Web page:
Complementary and alternative medicine (CAM), and herbal therapies, are accepted worldwide, and have been important from medical, sociological and economic perspectives, among haemodialysis (HD) patients. The primary aim of this study was to evaluate the use of CAM among patients with end-stage renal disease (ESRD) who are undergoing HD.
Face-to-face interviews of patients with ESRD undergoing HD from ten outpatient renal departments at a national level in Palestine were conducted from June 2014 to January 2015. A survey questionnaire, which included questions on socio-demographic and clinical characteristics, and on the CAM therapies that were used, was administered.
Out of 267 patients interviewed, 172 patients used at least one type of CAM in the last month prior to the interview, and thus the utilisation rate was 64.4 %. Forty one (15.4 %) patients reported using one type of CAMs, while 18.7 % used two different CAMs and 30.3 % used more than two types of CAMs for their health status. Of the patients who used CAM, herbal therapies were used most often (43.5 %), followed by honey (35.6 %), diet (22.8 %), and exorcism in Islam (16.9 %). The herbal therapies mentioned most often wereNigella sativa L. (18.7 %), followed by Salvia officinalis L. (16.9 %), and Pimpinella anisum L. (10.5 %).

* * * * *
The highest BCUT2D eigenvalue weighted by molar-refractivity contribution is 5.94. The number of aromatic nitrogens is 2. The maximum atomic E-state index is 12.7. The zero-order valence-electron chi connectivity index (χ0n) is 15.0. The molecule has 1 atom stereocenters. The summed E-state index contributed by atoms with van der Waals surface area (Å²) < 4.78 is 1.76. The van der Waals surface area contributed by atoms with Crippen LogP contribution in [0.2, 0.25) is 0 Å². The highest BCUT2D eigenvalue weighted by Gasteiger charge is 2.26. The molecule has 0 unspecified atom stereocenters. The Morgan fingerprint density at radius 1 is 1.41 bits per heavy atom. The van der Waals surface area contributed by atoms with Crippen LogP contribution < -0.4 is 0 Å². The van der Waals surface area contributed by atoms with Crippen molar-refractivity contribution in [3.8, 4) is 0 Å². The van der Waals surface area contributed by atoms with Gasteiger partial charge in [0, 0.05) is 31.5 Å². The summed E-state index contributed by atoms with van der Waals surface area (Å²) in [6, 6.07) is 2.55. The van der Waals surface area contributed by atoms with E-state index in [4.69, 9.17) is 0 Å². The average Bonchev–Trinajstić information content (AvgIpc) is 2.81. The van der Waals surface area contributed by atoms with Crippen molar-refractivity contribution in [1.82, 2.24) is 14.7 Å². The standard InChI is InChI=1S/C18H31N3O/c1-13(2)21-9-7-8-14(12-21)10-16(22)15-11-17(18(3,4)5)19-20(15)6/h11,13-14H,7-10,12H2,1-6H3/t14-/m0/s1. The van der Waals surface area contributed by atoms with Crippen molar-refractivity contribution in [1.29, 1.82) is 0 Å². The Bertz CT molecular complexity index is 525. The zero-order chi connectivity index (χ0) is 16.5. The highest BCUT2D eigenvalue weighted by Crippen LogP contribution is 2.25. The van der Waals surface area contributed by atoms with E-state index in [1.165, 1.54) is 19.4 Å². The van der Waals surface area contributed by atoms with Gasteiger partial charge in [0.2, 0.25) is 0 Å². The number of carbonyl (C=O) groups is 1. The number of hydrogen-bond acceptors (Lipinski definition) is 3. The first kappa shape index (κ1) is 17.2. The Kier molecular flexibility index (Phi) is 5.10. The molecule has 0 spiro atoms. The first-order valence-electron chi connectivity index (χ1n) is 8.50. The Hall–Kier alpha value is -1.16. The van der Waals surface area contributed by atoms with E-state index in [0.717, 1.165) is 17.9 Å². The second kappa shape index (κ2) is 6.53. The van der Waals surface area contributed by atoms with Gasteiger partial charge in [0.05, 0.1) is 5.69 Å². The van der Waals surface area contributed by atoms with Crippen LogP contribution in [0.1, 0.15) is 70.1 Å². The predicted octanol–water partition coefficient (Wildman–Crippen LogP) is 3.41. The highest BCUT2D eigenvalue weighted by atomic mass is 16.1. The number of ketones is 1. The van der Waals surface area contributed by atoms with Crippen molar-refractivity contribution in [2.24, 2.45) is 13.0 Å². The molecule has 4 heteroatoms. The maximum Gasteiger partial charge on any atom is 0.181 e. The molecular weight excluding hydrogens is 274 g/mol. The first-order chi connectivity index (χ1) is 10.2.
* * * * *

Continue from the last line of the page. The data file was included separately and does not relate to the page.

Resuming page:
In conclusion, the prevalence of CAM is relatively high in the selected population. Most patients used biological therapies such as herbal remedies, thus highlighting a greater need for patient education regarding CAM therapies and possible herb-drug interactions. Health care providers must be aware of the potential benefits and risks related to CAM use. There is a need for more clinical research pertaining to CAM to reach stronger evidence regarding potential benefits and risks related to CAM use.